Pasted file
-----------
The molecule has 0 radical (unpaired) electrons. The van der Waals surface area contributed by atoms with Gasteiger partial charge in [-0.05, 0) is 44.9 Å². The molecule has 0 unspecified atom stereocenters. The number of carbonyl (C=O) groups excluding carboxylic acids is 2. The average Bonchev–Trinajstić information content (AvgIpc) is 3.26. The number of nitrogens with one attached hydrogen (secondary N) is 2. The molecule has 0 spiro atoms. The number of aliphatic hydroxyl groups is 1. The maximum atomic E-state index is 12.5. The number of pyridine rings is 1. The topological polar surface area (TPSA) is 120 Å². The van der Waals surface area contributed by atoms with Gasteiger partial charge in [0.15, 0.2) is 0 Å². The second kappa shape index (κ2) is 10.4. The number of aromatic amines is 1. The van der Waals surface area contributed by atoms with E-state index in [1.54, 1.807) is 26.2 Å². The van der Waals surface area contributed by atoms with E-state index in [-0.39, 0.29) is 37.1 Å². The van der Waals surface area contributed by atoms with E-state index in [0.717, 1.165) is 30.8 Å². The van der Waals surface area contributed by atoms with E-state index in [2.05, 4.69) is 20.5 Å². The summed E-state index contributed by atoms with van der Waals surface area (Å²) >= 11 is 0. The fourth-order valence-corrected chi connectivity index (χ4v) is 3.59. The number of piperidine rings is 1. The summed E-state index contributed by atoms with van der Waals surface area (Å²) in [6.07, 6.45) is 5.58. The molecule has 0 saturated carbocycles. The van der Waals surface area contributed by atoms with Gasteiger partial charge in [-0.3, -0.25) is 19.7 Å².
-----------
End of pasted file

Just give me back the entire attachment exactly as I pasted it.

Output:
The molecule has 0 radical (unpaired) electrons. The van der Waals surface area contributed by atoms with Gasteiger partial charge in [-0.05, 0) is 44.9 Å². The molecule has 0 unspecified atom stereocenters. The number of carbonyl (C=O) groups excluding carboxylic acids is 2. The average Bonchev–Trinajstić information content (AvgIpc) is 3.26. The number of nitrogens with one attached hydrogen (secondary N) is 2. The molecule has 0 spiro atoms. The number of aliphatic hydroxyl groups is 1. The maximum atomic E-state index is 12.5. The number of pyridine rings is 1. The topological polar surface area (TPSA) is 120 Å². The van der Waals surface area contributed by atoms with Gasteiger partial charge in [0.15, 0.2) is 0 Å². The second kappa shape index (κ2) is 10.4. The number of aromatic amines is 1. The van der Waals surface area contributed by atoms with E-state index in [1.54, 1.807) is 26.2 Å². The van der Waals surface area contributed by atoms with E-state index in [-0.39, 0.29) is 37.1 Å². The van der Waals surface area contributed by atoms with E-state index in [0.717, 1.165) is 30.8 Å². The van der Waals surface area contributed by atoms with E-state index in [2.05, 4.69) is 20.5 Å². The summed E-state index contributed by atoms with van der Waals surface area (Å²) >= 11 is 0. The fourth-order valence-corrected chi connectivity index (χ4v) is 3.59. The number of piperidine rings is 1. The summed E-state index contributed by atoms with van der Waals surface area (Å²) in [6.07, 6.45) is 5.58. The molecule has 0 saturated carbocycles. The van der Waals surface area contributed by atoms with Gasteiger partial charge in [-0.3, -0.25) is 19.7 Å².